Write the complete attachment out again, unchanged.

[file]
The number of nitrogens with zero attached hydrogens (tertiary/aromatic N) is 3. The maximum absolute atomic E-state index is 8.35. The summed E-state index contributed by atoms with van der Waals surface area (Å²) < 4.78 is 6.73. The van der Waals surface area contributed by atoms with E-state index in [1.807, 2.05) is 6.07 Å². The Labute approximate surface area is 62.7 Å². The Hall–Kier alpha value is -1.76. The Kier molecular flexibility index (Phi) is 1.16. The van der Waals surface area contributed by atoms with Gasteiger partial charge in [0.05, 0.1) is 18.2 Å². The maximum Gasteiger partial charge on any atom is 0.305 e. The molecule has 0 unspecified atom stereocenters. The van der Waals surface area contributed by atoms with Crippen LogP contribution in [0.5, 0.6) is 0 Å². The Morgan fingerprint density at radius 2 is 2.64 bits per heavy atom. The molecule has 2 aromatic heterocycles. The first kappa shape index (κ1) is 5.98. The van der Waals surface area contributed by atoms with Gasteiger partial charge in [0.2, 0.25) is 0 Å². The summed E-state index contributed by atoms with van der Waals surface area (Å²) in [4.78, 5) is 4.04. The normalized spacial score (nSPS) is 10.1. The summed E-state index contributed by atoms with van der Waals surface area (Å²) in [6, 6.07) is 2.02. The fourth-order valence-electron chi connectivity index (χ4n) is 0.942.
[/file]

The number of nitrogens with zero attached hydrogens (tertiary/aromatic N) is 3. The maximum absolute atomic E-state index is 8.35. The summed E-state index contributed by atoms with van der Waals surface area (Å²) < 4.78 is 6.73. The van der Waals surface area contributed by atoms with E-state index in [1.807, 2.05) is 6.07 Å². The Labute approximate surface area is 62.7 Å². The Hall–Kier alpha value is -1.76. The Kier molecular flexibility index (Phi) is 1.16. The van der Waals surface area contributed by atoms with Gasteiger partial charge in [0.05, 0.1) is 18.2 Å². The maximum Gasteiger partial charge on any atom is 0.305 e. The molecule has 0 unspecified atom stereocenters. The van der Waals surface area contributed by atoms with Crippen LogP contribution in [0.5, 0.6) is 0 Å². The Morgan fingerprint density at radius 2 is 2.64 bits per heavy atom. The molecule has 2 aromatic heterocycles. The first kappa shape index (κ1) is 5.98. The van der Waals surface area contributed by atoms with Gasteiger partial charge in [0.2, 0.25) is 0 Å². The summed E-state index contributed by atoms with van der Waals surface area (Å²) in [4.78, 5) is 4.04. The normalized spacial score (nSPS) is 10.1. The summed E-state index contributed by atoms with van der Waals surface area (Å²) in [6, 6.07) is 2.02. The fourth-order valence-electron chi connectivity index (χ4n) is 0.942.